FALL IN CREVASSE, INADEQUATE EQUIPMENT, INEXPERIENCE
British Columbia, Rocky Mountains, Mount Robson
C.C. and W.R. were descending Mount Robson (3955 meters) on August 5, 1993, after climbing the Fuhrer Ridge. As they were crossing the Robson Glacier, W.R. cut too close to the edge of an open crevasse and collapsed the lip. He fell about 20 meters and pulled his partner within about 15 meters from the edge before reaching a snow platform. W.R. was not injured and had voice contact with C.C., but W.R. could not get out on his own, and C.C. was unable to extricate him.
Fortunately, a party of nine, led by two ACMG guides, were coming up the Robson Glacier, and C.C. yelled for their help. The guides were unable to contact the Robson Ranger Service by radio, but established communication with Jasper National Park, who then initiated a rescue. The large group on the glacier continued toward the accident scene to assess the situation as a Jasper Warden Service rescue team geared up and boarded a helicopter.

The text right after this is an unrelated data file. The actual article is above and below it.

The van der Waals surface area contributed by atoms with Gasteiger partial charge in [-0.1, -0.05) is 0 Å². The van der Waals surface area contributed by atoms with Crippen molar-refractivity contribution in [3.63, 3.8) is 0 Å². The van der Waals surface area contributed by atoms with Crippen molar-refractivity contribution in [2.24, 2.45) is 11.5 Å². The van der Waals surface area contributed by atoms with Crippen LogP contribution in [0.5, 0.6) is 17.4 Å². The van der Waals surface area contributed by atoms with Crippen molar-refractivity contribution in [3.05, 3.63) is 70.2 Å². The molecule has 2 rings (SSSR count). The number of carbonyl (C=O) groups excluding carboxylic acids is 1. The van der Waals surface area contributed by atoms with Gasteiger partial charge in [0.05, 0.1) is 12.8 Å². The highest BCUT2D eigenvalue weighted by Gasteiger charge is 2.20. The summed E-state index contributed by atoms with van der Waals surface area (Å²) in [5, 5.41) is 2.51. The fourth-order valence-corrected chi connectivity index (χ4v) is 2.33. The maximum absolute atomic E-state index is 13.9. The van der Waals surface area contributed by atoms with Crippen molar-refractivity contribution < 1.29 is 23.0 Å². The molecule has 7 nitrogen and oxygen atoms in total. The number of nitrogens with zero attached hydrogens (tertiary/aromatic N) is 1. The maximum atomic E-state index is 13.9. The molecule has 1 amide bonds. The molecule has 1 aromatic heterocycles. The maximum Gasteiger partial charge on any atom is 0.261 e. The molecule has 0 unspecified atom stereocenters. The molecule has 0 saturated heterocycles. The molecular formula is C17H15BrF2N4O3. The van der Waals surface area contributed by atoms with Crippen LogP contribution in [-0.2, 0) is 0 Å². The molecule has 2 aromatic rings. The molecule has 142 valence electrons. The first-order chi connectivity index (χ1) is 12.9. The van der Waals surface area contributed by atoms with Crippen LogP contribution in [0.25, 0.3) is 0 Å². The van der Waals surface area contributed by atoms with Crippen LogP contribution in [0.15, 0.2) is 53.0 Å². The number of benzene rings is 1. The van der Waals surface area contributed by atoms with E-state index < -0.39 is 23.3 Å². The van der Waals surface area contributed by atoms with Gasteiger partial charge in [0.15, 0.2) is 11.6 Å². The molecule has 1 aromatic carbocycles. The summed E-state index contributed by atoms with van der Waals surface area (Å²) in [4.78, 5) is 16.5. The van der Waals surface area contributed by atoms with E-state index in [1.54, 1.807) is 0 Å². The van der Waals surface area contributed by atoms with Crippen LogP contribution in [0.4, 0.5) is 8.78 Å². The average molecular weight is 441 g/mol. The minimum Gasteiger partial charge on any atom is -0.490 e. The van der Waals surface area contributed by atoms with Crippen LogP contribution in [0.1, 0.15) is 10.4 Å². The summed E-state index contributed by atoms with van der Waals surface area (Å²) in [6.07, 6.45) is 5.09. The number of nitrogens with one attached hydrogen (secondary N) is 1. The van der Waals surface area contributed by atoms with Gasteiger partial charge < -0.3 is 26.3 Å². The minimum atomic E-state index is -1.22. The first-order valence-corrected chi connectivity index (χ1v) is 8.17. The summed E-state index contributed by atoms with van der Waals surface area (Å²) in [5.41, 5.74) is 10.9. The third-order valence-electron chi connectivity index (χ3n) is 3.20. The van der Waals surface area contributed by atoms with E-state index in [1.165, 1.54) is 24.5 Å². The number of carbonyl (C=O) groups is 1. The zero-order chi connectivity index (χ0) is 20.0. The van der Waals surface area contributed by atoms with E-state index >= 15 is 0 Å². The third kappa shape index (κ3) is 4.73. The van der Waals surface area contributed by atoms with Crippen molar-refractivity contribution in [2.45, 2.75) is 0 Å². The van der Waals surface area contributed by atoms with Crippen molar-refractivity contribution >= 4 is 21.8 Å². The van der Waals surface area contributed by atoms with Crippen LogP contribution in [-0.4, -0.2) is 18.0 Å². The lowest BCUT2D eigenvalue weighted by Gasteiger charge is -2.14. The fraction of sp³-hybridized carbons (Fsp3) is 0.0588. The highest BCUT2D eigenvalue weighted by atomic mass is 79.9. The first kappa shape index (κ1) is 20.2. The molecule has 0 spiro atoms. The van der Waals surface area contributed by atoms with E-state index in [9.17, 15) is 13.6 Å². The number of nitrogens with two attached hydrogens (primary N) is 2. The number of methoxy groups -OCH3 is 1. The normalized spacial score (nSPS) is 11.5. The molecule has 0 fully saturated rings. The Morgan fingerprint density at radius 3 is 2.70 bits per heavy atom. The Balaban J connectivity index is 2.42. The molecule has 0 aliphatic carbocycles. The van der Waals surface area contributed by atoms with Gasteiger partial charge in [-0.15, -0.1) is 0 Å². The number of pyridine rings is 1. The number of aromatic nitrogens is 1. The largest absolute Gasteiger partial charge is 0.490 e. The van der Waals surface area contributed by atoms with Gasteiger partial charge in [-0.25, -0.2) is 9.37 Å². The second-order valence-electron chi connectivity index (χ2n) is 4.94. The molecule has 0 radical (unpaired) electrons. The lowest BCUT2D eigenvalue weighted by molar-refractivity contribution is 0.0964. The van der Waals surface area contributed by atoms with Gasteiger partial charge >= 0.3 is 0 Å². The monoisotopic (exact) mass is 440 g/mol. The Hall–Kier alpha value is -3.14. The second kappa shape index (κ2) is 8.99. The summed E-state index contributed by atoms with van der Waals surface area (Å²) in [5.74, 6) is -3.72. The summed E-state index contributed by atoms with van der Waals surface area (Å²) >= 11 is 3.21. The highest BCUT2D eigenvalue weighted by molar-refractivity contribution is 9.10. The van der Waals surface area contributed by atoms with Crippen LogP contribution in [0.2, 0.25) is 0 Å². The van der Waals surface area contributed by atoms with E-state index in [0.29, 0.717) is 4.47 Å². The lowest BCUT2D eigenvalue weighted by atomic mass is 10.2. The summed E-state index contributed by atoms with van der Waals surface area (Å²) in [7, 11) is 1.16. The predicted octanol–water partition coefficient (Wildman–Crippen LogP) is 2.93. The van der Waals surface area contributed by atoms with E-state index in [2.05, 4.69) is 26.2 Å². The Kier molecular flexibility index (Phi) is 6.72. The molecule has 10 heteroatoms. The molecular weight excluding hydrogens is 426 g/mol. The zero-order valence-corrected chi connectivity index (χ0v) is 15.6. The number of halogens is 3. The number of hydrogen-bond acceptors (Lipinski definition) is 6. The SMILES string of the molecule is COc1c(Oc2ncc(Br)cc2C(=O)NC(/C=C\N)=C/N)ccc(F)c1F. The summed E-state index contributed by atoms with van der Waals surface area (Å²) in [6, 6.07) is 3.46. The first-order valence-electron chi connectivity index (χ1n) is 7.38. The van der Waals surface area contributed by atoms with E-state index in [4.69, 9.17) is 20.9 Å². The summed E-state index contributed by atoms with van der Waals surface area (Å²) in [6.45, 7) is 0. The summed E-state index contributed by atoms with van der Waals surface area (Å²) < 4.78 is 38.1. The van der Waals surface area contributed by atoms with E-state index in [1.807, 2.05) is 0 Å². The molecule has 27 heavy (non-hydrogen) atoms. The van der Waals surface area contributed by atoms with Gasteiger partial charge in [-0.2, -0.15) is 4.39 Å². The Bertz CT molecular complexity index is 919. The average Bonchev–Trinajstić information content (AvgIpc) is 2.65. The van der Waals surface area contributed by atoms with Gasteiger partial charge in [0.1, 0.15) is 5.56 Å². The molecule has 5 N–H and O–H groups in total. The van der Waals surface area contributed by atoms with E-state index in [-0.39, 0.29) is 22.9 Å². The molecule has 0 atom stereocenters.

When the ACMG guides reached the crevasse, they set up a hauling system, using T- slot anchors and a drop loop. The rescue helicopter then arrived, and the wardens helped with the extrication. C.C. and W.R. were evacuated by helicopter to the Mount Robson Rescue Base.
The two climbers did not recognize the crevasse hazard and, consequently, one fell in. They lacked knowledge of crevasse rescue techniques and so were unable to extricate W.R. Without the second party on the mountain to respond and call for help by radio, this accident could have, in the opinion of one of the guides, become a fatality. (Source: Jasper National Park Warden Service)